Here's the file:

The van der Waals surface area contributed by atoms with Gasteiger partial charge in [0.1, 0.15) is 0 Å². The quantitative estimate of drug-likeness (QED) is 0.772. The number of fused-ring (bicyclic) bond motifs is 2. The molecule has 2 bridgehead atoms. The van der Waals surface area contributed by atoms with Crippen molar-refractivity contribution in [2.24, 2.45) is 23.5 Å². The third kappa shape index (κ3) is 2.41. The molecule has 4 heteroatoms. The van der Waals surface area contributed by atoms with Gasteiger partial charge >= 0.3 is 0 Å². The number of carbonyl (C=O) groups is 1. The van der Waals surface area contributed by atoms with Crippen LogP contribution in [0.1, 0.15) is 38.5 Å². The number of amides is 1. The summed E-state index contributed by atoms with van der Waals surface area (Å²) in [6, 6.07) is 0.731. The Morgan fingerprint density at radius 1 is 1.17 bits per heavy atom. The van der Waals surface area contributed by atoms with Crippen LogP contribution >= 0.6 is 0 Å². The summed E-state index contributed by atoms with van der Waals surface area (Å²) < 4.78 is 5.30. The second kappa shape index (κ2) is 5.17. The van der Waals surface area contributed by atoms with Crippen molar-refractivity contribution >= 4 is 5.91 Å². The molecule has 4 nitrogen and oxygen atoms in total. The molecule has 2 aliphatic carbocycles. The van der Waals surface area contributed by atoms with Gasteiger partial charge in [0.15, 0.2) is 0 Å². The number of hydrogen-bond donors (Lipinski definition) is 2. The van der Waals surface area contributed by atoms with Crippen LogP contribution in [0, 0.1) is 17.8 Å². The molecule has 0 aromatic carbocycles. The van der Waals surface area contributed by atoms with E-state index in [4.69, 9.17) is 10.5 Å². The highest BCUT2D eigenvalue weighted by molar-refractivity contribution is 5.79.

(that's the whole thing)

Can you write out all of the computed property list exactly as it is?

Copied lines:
The van der Waals surface area contributed by atoms with Gasteiger partial charge in [0.1, 0.15) is 0 Å². The quantitative estimate of drug-likeness (QED) is 0.772. The number of fused-ring (bicyclic) bond motifs is 2. The molecule has 2 bridgehead atoms. The van der Waals surface area contributed by atoms with Crippen molar-refractivity contribution in [2.24, 2.45) is 23.5 Å². The third kappa shape index (κ3) is 2.41. The molecule has 4 heteroatoms. The van der Waals surface area contributed by atoms with Gasteiger partial charge >= 0.3 is 0 Å². The number of carbonyl (C=O) groups is 1. The van der Waals surface area contributed by atoms with Crippen LogP contribution in [0.1, 0.15) is 38.5 Å². The number of amides is 1. The summed E-state index contributed by atoms with van der Waals surface area (Å²) in [6, 6.07) is 0.731. The Morgan fingerprint density at radius 1 is 1.17 bits per heavy atom. The van der Waals surface area contributed by atoms with Crippen LogP contribution >= 0.6 is 0 Å². The summed E-state index contributed by atoms with van der Waals surface area (Å²) < 4.78 is 5.30. The second kappa shape index (κ2) is 5.17. The van der Waals surface area contributed by atoms with Crippen molar-refractivity contribution >= 4 is 5.91 Å². The molecule has 4 nitrogen and oxygen atoms in total. The molecule has 2 aliphatic carbocycles. The van der Waals surface area contributed by atoms with Gasteiger partial charge in [0.15, 0.2) is 0 Å². The number of hydrogen-bond donors (Lipinski definition) is 2. The van der Waals surface area contributed by atoms with Crippen LogP contribution in [0, 0.1) is 17.8 Å². The molecule has 0 aromatic carbocycles. The van der Waals surface area contributed by atoms with E-state index in [4.69, 9.17) is 10.5 Å². The highest BCUT2D eigenvalue weighted by molar-refractivity contribution is 5.79.